Faculty of Communication & Design

Journalism

Be Credible: Information Literacy for Journalism, Public Relations, Advertising and Marketing Students

By: Peter S. Bobkowski and Karna Younger, University of Kansas

Be Credible book coverThis book teaches college-level journalism students to become information experts. Using the themes of credibility and information literacy, the book helps today’s students, who start out all their research with Google and Wikipedia, to specialize in accessing, evaluating, and managing information that often is not accessible through Google searches. 

Includes: Current examples, instructional videos, suggested classroom activities, and practitioner insights.

Attribution:  Be Credible: Information Literacy for Journalism, Public Relations, Advertising and Marketing Students by Peter S. Bobkowski and Karna Younger is licensed under a Creative Commons Attribution-NonCommercial 4.0 International (CC BY-NC 4.0) License.

The Data Journalism Handbook

By: Jonathan Gray, University College London, Lucy Chambers and Liliana Bounegru.

This book provides an overview  of the importance of data analysis and visualization in journalism.  

Includes: Case studies.

Attribution:  The Data Journalism Handbook by Jonathan Gray, Lucy Chambers and Liliana Bounegru is licensed under a Creative Commons Attribution ShareAlike 4.0 International License.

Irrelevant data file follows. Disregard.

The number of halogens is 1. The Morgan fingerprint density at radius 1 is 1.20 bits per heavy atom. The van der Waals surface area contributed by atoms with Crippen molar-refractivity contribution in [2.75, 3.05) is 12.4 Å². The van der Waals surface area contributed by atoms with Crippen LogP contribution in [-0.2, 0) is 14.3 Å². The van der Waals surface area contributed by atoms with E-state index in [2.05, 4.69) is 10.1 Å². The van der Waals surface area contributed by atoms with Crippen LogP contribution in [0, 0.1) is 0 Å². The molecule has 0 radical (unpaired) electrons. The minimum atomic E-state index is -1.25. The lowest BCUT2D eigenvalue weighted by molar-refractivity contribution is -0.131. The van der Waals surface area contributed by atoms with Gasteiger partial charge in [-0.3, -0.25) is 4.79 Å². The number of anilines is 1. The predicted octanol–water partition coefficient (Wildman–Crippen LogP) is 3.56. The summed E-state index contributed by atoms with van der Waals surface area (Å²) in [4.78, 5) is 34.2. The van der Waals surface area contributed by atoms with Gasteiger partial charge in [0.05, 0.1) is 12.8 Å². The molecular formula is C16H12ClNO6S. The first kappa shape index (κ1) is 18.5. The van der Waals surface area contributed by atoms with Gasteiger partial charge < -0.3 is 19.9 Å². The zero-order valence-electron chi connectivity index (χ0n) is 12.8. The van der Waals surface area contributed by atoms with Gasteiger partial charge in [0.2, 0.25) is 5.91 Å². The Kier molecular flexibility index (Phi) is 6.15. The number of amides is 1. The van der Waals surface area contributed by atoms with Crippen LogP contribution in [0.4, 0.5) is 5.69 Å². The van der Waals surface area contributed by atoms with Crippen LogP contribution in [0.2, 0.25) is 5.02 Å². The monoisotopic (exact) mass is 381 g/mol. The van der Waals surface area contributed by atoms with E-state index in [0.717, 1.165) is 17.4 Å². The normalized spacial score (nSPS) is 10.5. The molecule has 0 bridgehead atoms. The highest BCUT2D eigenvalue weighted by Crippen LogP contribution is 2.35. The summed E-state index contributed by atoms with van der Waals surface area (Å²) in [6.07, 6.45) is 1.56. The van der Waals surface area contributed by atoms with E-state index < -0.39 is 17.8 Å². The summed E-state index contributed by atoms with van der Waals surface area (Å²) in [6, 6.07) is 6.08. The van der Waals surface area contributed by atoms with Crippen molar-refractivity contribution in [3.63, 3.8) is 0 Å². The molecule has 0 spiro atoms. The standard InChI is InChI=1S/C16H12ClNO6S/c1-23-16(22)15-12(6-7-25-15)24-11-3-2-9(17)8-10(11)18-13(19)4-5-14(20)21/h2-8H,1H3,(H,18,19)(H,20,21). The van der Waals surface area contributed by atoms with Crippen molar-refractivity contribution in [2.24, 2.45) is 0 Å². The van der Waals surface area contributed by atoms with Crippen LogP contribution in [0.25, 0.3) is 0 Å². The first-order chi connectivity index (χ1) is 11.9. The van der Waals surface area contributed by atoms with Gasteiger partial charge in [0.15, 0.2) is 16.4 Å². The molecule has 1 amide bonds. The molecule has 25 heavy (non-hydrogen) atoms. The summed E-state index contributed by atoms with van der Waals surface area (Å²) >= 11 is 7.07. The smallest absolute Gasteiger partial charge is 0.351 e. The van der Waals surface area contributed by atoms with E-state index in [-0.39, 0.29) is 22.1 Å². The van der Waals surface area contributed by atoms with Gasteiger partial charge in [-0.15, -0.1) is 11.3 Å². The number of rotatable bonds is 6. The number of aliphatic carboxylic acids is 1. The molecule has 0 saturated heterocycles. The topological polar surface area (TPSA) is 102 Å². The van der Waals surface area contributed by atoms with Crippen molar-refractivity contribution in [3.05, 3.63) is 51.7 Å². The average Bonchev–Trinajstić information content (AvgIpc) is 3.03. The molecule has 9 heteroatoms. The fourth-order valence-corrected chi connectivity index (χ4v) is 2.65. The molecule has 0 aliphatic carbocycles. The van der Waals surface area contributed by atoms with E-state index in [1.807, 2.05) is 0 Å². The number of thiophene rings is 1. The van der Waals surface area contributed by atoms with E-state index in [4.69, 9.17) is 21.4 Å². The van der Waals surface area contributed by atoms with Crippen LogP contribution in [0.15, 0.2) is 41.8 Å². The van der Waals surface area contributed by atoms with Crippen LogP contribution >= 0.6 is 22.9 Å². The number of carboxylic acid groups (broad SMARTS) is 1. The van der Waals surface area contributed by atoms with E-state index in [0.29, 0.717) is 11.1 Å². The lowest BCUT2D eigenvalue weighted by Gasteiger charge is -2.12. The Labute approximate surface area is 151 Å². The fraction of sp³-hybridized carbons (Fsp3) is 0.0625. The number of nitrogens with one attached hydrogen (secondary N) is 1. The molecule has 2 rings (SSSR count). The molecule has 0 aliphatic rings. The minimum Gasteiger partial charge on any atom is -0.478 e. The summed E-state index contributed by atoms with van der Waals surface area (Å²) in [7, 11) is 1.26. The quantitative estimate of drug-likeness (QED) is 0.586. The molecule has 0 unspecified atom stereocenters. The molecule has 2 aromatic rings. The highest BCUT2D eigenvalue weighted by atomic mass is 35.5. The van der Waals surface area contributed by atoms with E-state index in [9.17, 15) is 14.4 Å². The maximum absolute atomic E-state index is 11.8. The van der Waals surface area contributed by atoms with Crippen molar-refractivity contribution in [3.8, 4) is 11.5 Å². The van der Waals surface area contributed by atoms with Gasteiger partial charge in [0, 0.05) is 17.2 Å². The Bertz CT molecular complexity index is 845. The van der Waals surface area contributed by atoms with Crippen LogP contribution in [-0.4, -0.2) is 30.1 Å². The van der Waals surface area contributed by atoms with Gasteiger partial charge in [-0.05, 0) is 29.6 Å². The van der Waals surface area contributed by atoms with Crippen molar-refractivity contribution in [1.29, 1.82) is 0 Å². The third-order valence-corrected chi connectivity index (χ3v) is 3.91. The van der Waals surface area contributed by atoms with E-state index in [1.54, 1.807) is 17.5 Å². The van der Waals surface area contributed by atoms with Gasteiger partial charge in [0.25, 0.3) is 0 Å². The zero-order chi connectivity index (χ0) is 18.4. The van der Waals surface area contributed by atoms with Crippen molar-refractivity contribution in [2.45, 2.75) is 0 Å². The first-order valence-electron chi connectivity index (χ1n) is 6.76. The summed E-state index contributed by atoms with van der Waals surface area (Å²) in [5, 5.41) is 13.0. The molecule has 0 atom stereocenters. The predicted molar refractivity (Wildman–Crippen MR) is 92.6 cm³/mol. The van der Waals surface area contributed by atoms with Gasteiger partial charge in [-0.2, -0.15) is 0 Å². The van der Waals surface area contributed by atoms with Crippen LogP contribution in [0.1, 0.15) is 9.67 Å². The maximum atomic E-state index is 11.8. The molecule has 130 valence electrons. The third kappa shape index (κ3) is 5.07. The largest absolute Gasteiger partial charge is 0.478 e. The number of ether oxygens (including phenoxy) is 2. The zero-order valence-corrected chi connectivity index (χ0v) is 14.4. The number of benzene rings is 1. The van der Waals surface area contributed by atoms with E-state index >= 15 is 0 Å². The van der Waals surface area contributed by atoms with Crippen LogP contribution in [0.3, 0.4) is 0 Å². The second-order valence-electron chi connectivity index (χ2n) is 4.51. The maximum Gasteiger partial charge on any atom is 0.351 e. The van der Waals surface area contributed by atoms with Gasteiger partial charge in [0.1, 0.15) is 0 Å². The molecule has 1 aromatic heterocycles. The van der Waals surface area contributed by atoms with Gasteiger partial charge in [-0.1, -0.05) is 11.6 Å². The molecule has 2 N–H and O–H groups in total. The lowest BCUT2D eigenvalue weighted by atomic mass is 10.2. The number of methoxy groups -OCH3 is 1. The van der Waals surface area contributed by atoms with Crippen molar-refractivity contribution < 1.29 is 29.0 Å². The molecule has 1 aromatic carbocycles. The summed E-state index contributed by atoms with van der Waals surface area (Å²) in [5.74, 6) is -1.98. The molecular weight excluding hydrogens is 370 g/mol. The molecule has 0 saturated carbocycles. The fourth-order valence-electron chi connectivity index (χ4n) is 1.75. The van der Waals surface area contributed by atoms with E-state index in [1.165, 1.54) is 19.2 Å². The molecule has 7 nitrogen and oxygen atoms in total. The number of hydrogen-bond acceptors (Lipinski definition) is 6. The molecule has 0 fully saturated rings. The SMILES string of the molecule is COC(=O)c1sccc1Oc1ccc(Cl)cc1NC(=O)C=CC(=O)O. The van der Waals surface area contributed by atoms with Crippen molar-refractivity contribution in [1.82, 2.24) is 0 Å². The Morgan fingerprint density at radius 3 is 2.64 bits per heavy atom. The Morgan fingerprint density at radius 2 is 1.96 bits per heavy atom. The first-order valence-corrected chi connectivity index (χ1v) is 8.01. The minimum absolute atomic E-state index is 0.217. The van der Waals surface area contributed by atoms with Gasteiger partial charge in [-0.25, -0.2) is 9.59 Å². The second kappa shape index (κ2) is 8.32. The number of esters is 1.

Writing Fabulous Features

By: Nicole Kraft, Ohio State University

Writing Fabulous Features book coverWriting Fabulous Features” teaches the art and craft of feature writing to help readers learning to write non-fiction with flair.

Includes: Examples of feature writing.

Attribution:  Writing Fabulous Features by Nicole Kraft is licensed under a Creative Commons Attribution-NonCommercial-NoDerivatives 4.0 International (CC BY-NC-ND 4.0) License.

 

Journalism Skills

By: Lisa Taylor, Gavin Adamson and Nicole Blanchett Neheli, Ryerson University

Screen shot of Journalism Skills homepageThe topics for these six new modules were chosen after extensive consultation with our undergraduate faculty members. These six modules can be used as stand-alone learning objects, or provided as a “set” of modules to enhance an introductory level course provided as a hybrid model. Each of the modules’ primary topics will be addressed in three to five minute videos that situate the learning outcomes in the journalism context. In each case, the end of the video begins a formative, self-assessment phase by asking the student to problem solve. Next, multiple-choices and true-false quizzes deliver more formative assessment, offering tips and full solution options.

Includes: Modules with videos and self-assessment quizzes.

Attribution:  Journalism Skills by Lisa Taylor, Gavin Adamson and Nicole Blanchett Neheli is licensed under a Creative Commons Attribution-NonCommercial-NoDerivatives 4.0 International (CC BY-NC-ND 4.0) License.

 

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License

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Now is the Time for Open Educational Resources by Kelly Dermody, Ann Ludbrook, Nada Savicevic, Michelle Schwartz, Reece Steinberg, and Sally Wilson is licensed under a Creative Commons Attribution 4.0 International License, except where otherwise noted.